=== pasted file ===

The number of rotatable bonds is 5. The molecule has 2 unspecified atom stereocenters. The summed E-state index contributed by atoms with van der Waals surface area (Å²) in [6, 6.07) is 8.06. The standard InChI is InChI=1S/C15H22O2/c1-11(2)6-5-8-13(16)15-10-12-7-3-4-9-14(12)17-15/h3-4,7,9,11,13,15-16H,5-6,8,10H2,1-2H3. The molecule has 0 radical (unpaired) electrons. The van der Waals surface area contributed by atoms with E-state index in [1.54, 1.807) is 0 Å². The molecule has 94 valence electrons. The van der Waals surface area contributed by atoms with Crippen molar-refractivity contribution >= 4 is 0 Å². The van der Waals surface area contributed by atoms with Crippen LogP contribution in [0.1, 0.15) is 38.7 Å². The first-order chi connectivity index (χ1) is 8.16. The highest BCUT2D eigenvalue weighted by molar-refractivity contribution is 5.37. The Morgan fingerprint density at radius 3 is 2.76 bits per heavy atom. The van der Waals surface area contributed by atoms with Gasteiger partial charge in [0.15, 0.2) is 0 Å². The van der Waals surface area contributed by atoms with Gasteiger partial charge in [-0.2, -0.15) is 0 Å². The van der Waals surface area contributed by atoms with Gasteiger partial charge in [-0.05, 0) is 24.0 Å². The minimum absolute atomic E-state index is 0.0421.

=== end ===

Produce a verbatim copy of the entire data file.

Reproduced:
The number of rotatable bonds is 5. The molecule has 2 unspecified atom stereocenters. The summed E-state index contributed by atoms with van der Waals surface area (Å²) in [6, 6.07) is 8.06. The standard InChI is InChI=1S/C15H22O2/c1-11(2)6-5-8-13(16)15-10-12-7-3-4-9-14(12)17-15/h3-4,7,9,11,13,15-16H,5-6,8,10H2,1-2H3. The molecule has 0 radical (unpaired) electrons. The van der Waals surface area contributed by atoms with E-state index in [1.54, 1.807) is 0 Å². The molecule has 94 valence electrons. The van der Waals surface area contributed by atoms with Crippen molar-refractivity contribution >= 4 is 0 Å². The van der Waals surface area contributed by atoms with Crippen LogP contribution in [0.1, 0.15) is 38.7 Å². The first-order chi connectivity index (χ1) is 8.16. The highest BCUT2D eigenvalue weighted by molar-refractivity contribution is 5.37. The Morgan fingerprint density at radius 3 is 2.76 bits per heavy atom. The van der Waals surface area contributed by atoms with Gasteiger partial charge in [0.15, 0.2) is 0 Å². The van der Waals surface area contributed by atoms with Gasteiger partial charge in [-0.2, -0.15) is 0 Å². The van der Waals surface area contributed by atoms with Gasteiger partial charge in [-0.05, 0) is 24.0 Å². The minimum absolute atomic E-state index is 0.0421.